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Negative linkage disequilibrium between amino acid changing variants reveals interference among deleterious mutations in the human genome


Garcia, Jesse; Lohmueller, Kirk (2021), Negative linkage disequilibrium between amino acid changing variants reveals interference among deleterious mutations in the human genome, Dryad, Dataset,


While there has been extensive work on patterns of linkage disequilibrium (LD) for neutral loci, the extent to which negative selection impacts LD is less clear. Forces like Hill-Robertson interference and negative epistasis are expected to lead to deleterious mutations being found on distinct haplotypes. However, the extent to which these forces depend on the selection and dominance coefficients of deleterious mutations and shape genome-wide patterns of LD in natural populations with complex demographic histories has not been tested. In this study, we first used forward-in-time simulations to generate predictions as to how selection impacts LD. Under models where deleterious mutations have additive effects on fitness, deleterious variants less than 10 kb apart tend to be carried on different haplotypes, generating an excess of negative LD relative to pairs of synonymous SNPs. In contrast, for recessive mutations, there is no consistent ordering of how selection coefficients affect r2 decay. We then examined empirical data of modern humans from the 1000 Genomes Project. LD between derived nonsynonymous SNPs is more negative compared to pairs of derived synonymous variants. This result holds when matching SNPs for frequency in the sample (allele count), physical distance, magnitude of background selection, and genetic distance between pairs of variants, suggesting that this result is not due to these potential confounding factors. Lastly, we introduce a new statistic HR(j) which allows us to detect interference using unphased genotypes. Application of this approach to high-coverage human genome sequences confirms our finding that deleterious alleles tend to be located on different haplotypes more often than are neutral alleles. Our findings suggest that either interference or negative epistasis plays a pervasive role in shaping patterns of LD between deleterious variants in the human genome, and consequently influencing genome-wide patterns of LD.


Forward Simulations

The distribution of genomic elements in our forward simulations followed the specification in the SLiM 4.2.2 manual (7.3), which is modeled after the distribution of intron and exon lengths in Deutsch and Long [57]. Within exonic regions, NS and S mutations were set to occur at a ratio of 2.31:1 [58]. For simulations using a DFE (-999 in the selection_coefficient column), the selection coefficients (s) of NS mutations were drawn from a gamma-distributed DFE with shape parameter 0.186 and expected selection coefficient E[s] = −0.01314833 [59]. All NS mutations were either additive with h=0.5 or recessive with h=0.0. The per base pair per generation recombination rate was constant across each simulation region and was fixed at either r ∈{10−6, 10−7, 10−8, 10−9} while the per base pair per generation mutation rate was set to µ=1.5 x 10−8. No simulation parameters were scaled.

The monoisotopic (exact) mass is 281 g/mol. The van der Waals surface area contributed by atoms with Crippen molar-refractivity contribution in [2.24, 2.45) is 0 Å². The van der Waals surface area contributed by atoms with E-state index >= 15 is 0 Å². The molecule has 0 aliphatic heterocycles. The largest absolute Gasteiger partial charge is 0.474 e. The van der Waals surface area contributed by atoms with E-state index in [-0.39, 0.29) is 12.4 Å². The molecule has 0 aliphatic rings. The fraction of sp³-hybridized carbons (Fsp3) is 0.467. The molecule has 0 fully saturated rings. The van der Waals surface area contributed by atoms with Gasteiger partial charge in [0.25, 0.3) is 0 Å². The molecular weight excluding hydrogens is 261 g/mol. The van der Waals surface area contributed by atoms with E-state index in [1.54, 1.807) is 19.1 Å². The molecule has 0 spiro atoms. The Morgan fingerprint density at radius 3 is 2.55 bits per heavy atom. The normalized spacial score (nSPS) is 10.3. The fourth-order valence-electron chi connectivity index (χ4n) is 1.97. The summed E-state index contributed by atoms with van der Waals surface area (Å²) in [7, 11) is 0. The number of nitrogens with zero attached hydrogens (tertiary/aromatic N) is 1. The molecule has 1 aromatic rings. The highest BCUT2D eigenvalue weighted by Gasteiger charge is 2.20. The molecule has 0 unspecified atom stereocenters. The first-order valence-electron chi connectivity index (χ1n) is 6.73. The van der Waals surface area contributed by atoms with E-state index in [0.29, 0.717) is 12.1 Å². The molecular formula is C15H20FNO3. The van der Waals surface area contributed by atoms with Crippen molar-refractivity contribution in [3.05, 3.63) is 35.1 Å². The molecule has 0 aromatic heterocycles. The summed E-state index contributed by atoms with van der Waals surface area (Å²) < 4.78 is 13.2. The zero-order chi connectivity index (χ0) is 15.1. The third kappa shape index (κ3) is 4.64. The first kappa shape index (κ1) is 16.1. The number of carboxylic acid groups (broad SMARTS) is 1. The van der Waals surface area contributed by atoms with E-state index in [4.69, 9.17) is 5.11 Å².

## constant_dfe_and_constant_selection_ld copy.csv


This .csv has 10 columns. The first is recombination_rate. It describes the recombinationation rate in basepairs per generation. The second is selection_coefficient. It describes the selection coefficient of deleterious variation in the forward simulations. The third is dominance_coefficient. The selection_coefficient s of a given mutation defines the mutation’s fitness effect when homozygous (1+s); when heterozygous, the fitness effect is modified by a dominance_coefficient h (1+hs). The fourth column is seed and defines the seed used for the random number generation of SLIM. The fifth and sixth columns are site1 and site2. They define the positions along the genome that variant 1 and variant 2 of the pairwise LD computation exist. The seventh column is the r2 computed and the eighth column is the distance beteen site1 and site2. The ninth and tenth column correspond to genome_length and number_chr. These columns define the simulated genome length 5mb, and chromosome number 1. 


Usage Notes

These data sets are used in the manuscript Scripts for their analysis can be found on


National Institutes of Health, Award: R35GM119856

Gates Millennium Foundation*